Hypersonic weapons travel at least five times the speed of sound and are critical to U.S. national security measures. Advanced innovation is required to keep this type of technology nimble and agile. That’s why the SecureAmerica Institute (SAI) partners at Ursa Major Technologies are exploring how additive manufacturing, or 3D printing, capabilities can enhance the production of hypersonic engines as part of a SAI nationwide initiative to empower a secure U.S. defense industrial base.
Propulsion systems are important components of hypersonic engines. These complex parts must work together seamlessly to ensure a high-performing and reliable system. According to research at Ursa Major, incorporating additive manufacturing into hypersonic production presents novel approaches to increase engine efficiency.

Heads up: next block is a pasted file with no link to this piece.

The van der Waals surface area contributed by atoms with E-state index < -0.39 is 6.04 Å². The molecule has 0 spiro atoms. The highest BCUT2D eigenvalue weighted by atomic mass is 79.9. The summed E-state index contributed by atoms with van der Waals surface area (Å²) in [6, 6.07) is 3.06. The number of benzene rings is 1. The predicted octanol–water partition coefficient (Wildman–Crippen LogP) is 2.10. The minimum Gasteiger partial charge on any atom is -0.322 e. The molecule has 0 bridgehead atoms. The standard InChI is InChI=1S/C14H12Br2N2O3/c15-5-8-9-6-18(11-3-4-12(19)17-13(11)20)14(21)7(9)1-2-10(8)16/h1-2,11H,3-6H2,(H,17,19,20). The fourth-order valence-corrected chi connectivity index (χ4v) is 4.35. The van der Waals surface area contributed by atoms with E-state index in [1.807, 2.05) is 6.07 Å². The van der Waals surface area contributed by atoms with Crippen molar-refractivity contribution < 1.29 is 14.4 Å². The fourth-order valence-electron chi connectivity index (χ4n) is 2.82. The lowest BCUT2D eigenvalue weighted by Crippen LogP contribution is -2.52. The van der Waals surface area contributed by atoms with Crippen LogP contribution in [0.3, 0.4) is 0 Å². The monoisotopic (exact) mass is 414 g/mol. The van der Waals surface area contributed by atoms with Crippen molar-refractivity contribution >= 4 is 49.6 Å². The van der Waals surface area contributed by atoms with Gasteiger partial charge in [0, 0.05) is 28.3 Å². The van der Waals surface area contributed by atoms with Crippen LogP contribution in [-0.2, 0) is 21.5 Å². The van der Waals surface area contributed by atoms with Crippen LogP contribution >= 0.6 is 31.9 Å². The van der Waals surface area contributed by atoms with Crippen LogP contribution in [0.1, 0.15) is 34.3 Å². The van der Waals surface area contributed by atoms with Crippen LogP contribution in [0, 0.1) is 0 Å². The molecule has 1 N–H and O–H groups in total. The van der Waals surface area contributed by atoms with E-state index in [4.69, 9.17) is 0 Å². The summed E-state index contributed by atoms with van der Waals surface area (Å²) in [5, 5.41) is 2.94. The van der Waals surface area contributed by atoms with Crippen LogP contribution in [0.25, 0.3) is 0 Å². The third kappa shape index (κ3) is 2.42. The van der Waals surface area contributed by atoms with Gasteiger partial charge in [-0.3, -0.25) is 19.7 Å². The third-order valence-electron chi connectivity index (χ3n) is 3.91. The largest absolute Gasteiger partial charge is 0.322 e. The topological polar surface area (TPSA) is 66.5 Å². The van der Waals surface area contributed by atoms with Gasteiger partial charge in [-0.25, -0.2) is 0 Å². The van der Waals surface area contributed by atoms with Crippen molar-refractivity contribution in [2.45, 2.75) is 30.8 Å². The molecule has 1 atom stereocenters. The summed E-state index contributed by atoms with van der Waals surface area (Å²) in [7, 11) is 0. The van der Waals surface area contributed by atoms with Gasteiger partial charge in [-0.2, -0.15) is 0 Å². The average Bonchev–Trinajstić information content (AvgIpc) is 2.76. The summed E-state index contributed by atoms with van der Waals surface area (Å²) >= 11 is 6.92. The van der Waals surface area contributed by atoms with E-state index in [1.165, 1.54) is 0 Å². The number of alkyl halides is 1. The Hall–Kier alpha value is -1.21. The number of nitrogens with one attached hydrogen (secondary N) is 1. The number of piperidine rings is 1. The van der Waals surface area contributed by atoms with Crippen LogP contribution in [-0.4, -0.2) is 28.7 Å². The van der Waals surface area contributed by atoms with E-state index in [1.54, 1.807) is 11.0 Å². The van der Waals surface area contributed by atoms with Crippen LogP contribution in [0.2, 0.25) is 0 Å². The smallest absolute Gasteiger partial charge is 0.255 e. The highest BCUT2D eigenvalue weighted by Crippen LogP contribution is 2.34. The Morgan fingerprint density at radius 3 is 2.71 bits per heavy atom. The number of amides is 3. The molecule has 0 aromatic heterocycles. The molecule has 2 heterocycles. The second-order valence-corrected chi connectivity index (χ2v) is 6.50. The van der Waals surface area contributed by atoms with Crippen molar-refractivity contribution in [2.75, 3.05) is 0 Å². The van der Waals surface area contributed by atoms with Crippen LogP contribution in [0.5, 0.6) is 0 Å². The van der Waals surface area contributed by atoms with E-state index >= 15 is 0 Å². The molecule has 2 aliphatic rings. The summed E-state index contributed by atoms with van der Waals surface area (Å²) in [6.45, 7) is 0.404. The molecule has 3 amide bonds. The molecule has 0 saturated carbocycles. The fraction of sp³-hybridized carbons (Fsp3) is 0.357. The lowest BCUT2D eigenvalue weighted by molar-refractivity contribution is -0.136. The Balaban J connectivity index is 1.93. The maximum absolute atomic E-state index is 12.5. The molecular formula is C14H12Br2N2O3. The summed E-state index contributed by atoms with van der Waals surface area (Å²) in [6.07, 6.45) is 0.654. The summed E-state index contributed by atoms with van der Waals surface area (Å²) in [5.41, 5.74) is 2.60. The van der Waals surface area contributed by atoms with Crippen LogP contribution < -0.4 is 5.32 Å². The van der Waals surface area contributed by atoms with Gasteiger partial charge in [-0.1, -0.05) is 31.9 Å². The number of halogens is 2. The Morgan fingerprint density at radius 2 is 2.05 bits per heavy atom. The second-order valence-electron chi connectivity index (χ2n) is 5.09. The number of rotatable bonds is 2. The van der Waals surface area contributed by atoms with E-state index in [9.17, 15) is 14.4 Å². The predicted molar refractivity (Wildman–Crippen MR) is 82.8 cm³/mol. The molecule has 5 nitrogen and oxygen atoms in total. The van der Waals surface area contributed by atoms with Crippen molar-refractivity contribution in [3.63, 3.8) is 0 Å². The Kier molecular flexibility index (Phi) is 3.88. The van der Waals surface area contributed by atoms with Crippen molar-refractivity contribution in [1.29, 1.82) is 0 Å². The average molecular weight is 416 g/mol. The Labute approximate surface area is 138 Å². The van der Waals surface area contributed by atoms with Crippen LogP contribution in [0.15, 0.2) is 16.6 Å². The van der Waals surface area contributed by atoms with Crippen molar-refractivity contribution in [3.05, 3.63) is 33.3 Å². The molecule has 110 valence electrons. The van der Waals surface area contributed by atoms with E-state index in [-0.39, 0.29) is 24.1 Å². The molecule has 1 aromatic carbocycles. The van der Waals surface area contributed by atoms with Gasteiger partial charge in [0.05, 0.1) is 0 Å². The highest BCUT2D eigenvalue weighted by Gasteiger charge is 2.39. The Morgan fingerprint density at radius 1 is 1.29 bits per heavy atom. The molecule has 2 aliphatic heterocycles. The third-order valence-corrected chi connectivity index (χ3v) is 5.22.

“Additive metallic manufacturing has the potential to address the critical need to create high-temperature parts with complex internal flow paths supporting the acceleration of propulsion engine design and technology,” said Erica Corral, associate professor of materials science and engineering at the University of Arizona and member of the governance board for the Texas A&M University Consortium for Applied Hypersonics. “Additionally, new opportunities for additive manufacturing of complex shape parts creates demand for research and development of reliable mechanical and thermal properties in these non-cast parts that are typically unique to their build and process.”